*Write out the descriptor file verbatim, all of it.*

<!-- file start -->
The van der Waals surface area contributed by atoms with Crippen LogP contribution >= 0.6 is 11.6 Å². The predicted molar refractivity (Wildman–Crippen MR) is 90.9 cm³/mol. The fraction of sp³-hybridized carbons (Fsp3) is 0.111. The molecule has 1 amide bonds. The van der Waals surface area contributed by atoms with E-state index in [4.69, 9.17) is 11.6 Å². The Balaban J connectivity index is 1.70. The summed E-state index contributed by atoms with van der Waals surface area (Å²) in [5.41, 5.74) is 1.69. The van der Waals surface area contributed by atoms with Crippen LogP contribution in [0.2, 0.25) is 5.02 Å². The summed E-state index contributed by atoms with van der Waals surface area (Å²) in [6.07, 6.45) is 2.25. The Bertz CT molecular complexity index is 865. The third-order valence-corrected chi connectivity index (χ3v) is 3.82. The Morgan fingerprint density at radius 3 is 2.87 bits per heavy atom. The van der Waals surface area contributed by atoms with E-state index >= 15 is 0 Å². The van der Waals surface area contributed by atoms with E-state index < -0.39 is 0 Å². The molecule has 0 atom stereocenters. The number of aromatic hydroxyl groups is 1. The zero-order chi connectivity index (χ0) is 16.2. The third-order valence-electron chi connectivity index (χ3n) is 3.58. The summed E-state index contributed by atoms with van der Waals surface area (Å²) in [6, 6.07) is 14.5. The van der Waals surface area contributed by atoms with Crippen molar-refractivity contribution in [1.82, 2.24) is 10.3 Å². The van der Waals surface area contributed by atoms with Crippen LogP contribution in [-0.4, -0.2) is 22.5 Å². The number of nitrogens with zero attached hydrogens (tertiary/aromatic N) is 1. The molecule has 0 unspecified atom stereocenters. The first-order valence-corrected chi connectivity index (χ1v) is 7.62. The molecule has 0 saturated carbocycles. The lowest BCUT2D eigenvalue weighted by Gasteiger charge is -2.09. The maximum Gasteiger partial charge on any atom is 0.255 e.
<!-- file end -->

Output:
The van der Waals surface area contributed by atoms with Crippen LogP contribution >= 0.6 is 11.6 Å². The predicted molar refractivity (Wildman–Crippen MR) is 90.9 cm³/mol. The fraction of sp³-hybridized carbons (Fsp3) is 0.111. The molecule has 1 amide bonds. The van der Waals surface area contributed by atoms with E-state index in [4.69, 9.17) is 11.6 Å². The Balaban J connectivity index is 1.70. The summed E-state index contributed by atoms with van der Waals surface area (Å²) in [5.41, 5.74) is 1.69. The van der Waals surface area contributed by atoms with Crippen LogP contribution in [0.2, 0.25) is 5.02 Å². The summed E-state index contributed by atoms with van der Waals surface area (Å²) in [6.07, 6.45) is 2.25. The Bertz CT molecular complexity index is 865. The third-order valence-corrected chi connectivity index (χ3v) is 3.82. The Morgan fingerprint density at radius 3 is 2.87 bits per heavy atom. The van der Waals surface area contributed by atoms with E-state index >= 15 is 0 Å². The van der Waals surface area contributed by atoms with E-state index < -0.39 is 0 Å². The molecule has 0 atom stereocenters. The number of aromatic hydroxyl groups is 1. The zero-order chi connectivity index (χ0) is 16.2. The third-order valence-electron chi connectivity index (χ3n) is 3.58. The summed E-state index contributed by atoms with van der Waals surface area (Å²) in [6, 6.07) is 14.5. The van der Waals surface area contributed by atoms with Crippen molar-refractivity contribution in [1.82, 2.24) is 10.3 Å². The van der Waals surface area contributed by atoms with Crippen LogP contribution in [-0.4, -0.2) is 22.5 Å². The number of nitrogens with zero attached hydrogens (tertiary/aromatic N) is 1. The molecule has 0 unspecified atom stereocenters. The first-order valence-corrected chi connectivity index (χ1v) is 7.62. The molecule has 0 saturated carbocycles. The lowest BCUT2D eigenvalue weighted by Gasteiger charge is -2.09. The maximum Gasteiger partial charge on any atom is 0.255 e.